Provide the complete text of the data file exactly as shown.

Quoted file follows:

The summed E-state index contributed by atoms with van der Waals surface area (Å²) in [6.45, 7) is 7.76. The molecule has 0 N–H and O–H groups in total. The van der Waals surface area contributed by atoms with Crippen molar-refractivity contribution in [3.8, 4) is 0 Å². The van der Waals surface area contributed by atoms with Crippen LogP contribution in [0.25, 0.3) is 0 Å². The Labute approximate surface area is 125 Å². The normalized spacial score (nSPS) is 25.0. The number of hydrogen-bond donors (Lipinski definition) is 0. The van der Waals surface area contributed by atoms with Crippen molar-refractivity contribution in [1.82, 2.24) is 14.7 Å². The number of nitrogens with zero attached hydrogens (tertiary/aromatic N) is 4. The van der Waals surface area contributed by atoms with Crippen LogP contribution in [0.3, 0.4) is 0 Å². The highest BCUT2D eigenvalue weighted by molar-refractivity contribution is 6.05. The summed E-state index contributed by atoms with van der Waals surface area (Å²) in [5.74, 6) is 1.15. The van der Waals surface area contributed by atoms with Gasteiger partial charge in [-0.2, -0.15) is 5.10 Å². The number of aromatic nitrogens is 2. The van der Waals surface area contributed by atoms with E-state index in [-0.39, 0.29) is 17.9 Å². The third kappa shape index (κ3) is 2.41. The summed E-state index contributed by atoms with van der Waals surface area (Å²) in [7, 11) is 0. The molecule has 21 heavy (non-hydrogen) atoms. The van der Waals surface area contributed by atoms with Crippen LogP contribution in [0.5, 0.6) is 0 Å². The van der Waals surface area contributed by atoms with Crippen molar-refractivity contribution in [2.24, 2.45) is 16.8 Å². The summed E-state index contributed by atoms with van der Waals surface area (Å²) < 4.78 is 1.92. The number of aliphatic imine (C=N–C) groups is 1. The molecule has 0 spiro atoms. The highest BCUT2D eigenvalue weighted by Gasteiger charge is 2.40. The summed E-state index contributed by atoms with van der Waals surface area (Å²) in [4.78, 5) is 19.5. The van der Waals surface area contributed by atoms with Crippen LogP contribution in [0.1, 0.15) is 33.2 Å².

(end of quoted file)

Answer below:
The summed E-state index contributed by atoms with van der Waals surface area (Å²) in [6.45, 7) is 7.76. The molecule has 0 N–H and O–H groups in total. The van der Waals surface area contributed by atoms with Crippen molar-refractivity contribution in [3.8, 4) is 0 Å². The van der Waals surface area contributed by atoms with Crippen LogP contribution in [0.25, 0.3) is 0 Å². The Labute approximate surface area is 125 Å². The normalized spacial score (nSPS) is 25.0. The number of hydrogen-bond donors (Lipinski definition) is 0. The van der Waals surface area contributed by atoms with Crippen molar-refractivity contribution in [1.82, 2.24) is 14.7 Å². The number of nitrogens with zero attached hydrogens (tertiary/aromatic N) is 4. The van der Waals surface area contributed by atoms with Crippen LogP contribution in [0.3, 0.4) is 0 Å². The highest BCUT2D eigenvalue weighted by molar-refractivity contribution is 6.05. The summed E-state index contributed by atoms with van der Waals surface area (Å²) in [5.74, 6) is 1.15. The van der Waals surface area contributed by atoms with Gasteiger partial charge in [-0.2, -0.15) is 5.10 Å². The number of aromatic nitrogens is 2. The van der Waals surface area contributed by atoms with E-state index in [-0.39, 0.29) is 17.9 Å². The third kappa shape index (κ3) is 2.41. The summed E-state index contributed by atoms with van der Waals surface area (Å²) in [7, 11) is 0. The molecule has 21 heavy (non-hydrogen) atoms. The van der Waals surface area contributed by atoms with Crippen LogP contribution in [0.5, 0.6) is 0 Å². The van der Waals surface area contributed by atoms with Crippen molar-refractivity contribution in [2.24, 2.45) is 16.8 Å². The summed E-state index contributed by atoms with van der Waals surface area (Å²) < 4.78 is 1.92. The number of aliphatic imine (C=N–C) groups is 1. The molecule has 0 spiro atoms. The highest BCUT2D eigenvalue weighted by Gasteiger charge is 2.40. The summed E-state index contributed by atoms with van der Waals surface area (Å²) in [4.78, 5) is 19.5. The van der Waals surface area contributed by atoms with Crippen LogP contribution in [0.1, 0.15) is 33.2 Å².